Baby boomers are top of the list of the concerns of employers – more than any other generation, research shows.
A poll carried out for trade body Group Risk Development (GRiD), shows that employers’ concern for the health and wellbeing of staff increases with employees’ age.
The poll – carried out by Opinium on behalf of GRiD among 500 HR Decision makers earlier this year – suggests that they have least concerns for their Generation Z employees.
Their concerns rise to a greater degree for millennials and Generation X, and peak for baby boomers.
GRiD spokesperson and group risk specialist Katharine Moxham said: “It’s hugely important that employee support is provided holistically with adequate resources split between physical, mental, financial and social health, as no-one can predict the twists and turns that an individual’s life may take.
“Many employers rightly appreciate the specific issues their baby boomer employees face. This group will have worked hard over many decades and many employers will feel a particular responsibility to this group as their lives become more complex.”
Living with long-term chronic illness or health conditions (such as diabetes) was the issue that caused employers the second most concern for baby boomers (31%). Employers also had some concerns for Generation X (28%) and millennials (27%). Employers did not see long-term chronic illness as quite such a concern for Generation Z (21%).
Ill-health related to lifestyle – such as obesity, smoking, alcohol dependence was the next most pressing concern for employers about their baby boomer employees (30%).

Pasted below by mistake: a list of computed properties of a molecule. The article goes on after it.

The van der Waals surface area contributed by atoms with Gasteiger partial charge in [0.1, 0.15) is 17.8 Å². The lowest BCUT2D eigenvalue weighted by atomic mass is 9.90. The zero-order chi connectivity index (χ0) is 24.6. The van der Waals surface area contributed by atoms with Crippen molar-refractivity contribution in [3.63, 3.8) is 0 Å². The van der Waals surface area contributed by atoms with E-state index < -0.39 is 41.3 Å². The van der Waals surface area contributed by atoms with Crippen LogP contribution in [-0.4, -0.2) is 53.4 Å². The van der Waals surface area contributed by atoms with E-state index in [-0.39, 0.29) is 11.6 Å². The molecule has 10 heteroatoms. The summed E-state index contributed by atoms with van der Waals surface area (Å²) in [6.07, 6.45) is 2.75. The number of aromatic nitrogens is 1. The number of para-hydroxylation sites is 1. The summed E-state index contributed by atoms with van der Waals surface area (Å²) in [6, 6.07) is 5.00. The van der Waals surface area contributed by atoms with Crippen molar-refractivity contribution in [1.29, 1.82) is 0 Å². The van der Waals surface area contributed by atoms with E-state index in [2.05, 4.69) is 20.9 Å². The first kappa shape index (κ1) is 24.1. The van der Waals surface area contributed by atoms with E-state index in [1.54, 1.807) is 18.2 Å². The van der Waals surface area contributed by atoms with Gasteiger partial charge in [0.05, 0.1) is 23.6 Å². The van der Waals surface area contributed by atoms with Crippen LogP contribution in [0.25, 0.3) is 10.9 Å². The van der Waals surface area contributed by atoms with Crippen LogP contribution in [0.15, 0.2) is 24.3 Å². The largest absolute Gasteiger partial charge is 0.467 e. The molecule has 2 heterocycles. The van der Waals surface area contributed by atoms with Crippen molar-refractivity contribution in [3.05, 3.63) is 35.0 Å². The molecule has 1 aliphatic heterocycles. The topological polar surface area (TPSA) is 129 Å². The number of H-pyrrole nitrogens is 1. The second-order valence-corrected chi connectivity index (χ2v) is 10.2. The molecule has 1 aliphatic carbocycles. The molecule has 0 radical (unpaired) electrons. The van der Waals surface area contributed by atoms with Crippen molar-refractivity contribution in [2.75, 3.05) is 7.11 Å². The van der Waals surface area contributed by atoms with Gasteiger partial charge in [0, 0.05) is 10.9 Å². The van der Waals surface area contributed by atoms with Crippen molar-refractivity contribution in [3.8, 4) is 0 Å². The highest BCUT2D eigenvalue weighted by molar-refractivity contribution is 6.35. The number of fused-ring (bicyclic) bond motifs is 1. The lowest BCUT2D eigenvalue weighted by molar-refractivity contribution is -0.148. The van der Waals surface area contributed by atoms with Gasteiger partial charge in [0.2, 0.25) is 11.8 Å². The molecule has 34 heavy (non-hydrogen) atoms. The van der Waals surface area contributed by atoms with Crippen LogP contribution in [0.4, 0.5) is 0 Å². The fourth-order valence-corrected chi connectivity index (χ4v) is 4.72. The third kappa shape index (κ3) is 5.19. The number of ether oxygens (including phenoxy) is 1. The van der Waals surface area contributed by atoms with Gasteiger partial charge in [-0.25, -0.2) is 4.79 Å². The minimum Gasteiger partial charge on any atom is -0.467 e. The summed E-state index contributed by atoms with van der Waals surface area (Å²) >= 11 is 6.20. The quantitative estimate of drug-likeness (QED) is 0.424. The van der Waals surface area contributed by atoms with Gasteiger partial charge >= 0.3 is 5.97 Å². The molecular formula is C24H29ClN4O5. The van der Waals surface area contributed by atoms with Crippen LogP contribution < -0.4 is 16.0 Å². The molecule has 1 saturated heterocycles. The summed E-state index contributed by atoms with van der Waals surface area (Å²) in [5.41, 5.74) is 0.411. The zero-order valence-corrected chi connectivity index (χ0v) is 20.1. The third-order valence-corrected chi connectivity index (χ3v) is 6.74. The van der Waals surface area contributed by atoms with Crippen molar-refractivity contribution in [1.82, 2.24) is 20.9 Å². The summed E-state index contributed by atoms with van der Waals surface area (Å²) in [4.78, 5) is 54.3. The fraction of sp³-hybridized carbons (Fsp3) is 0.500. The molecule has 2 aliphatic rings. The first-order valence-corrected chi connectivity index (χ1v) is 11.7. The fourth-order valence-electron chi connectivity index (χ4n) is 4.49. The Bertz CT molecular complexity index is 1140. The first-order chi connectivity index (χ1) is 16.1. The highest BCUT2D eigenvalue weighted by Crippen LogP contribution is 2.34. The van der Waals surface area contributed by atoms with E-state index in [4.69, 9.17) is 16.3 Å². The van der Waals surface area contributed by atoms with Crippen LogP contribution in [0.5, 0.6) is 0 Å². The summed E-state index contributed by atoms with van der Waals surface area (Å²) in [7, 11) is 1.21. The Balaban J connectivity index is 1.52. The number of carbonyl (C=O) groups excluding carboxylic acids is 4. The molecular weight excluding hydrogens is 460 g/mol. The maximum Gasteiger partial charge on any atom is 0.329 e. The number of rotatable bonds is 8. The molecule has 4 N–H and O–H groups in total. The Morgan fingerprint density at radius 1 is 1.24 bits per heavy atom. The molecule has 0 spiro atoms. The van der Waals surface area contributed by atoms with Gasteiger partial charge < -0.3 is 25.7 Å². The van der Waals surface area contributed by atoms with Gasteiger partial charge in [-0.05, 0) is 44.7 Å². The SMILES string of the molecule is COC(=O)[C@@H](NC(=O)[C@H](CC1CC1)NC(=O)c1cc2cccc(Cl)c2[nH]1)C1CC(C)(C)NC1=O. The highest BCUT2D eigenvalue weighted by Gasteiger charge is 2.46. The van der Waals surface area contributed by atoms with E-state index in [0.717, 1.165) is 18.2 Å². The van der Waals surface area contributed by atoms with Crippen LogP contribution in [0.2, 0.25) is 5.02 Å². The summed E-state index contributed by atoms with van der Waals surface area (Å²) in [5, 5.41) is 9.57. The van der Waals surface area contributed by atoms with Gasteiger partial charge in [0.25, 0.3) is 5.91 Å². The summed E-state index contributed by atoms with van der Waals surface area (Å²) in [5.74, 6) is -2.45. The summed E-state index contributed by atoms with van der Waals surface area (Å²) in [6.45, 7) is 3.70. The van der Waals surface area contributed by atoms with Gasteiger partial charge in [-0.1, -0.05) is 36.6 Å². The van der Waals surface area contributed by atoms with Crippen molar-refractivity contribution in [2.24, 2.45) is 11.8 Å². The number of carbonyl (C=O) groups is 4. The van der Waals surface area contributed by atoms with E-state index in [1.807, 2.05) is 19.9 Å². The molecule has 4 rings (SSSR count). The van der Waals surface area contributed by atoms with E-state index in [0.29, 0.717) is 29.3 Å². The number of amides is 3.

More than a quarter (27%) of employers are worried about this for their Generation X employees. A similar number (26%) are worried about that of their millennial employees and 18% for their Generation Zers.
Stress and anxiety relating to home life [such as caring responsibilities and managing difficult relationships] was a concern of employers for the baby boomer generation (26%). It was slightly lower for Generation X (24%), millennials (20%) and Generation Z (17%).
The research was carried out prior to the COVID-19 pandemic but GRiD spokesperson Katharine Mocham said that she believes that the stress and anxiety of employees will only have increased at this time, as the “far-reaching” implications of the pandemic have taken affect.
She said: “Many businesses will find that their baby boomer generation remains committed to working for longer than many employers had perhaps expected.
“The work ethic across this generation is strong and many mature staff also enjoy the companionship of the workplace and simply do not want to retire.
“Another factor keeping this generation in the workplace is that some will not be able to afford to retire – with potential pressures on both house prices and retirement income after the pandemic, this could increasingly become the case.
“While the baby boomer generation is the one that most concerns employers, it is important that all generations are supported, and across all areas of concern – financial, physical, social and emotional.
“Group risk products (employer-sponsored life assurance, income protection and critical illness) have long included support for such concerns and are a great help for employers looking at how best to support all their staff.”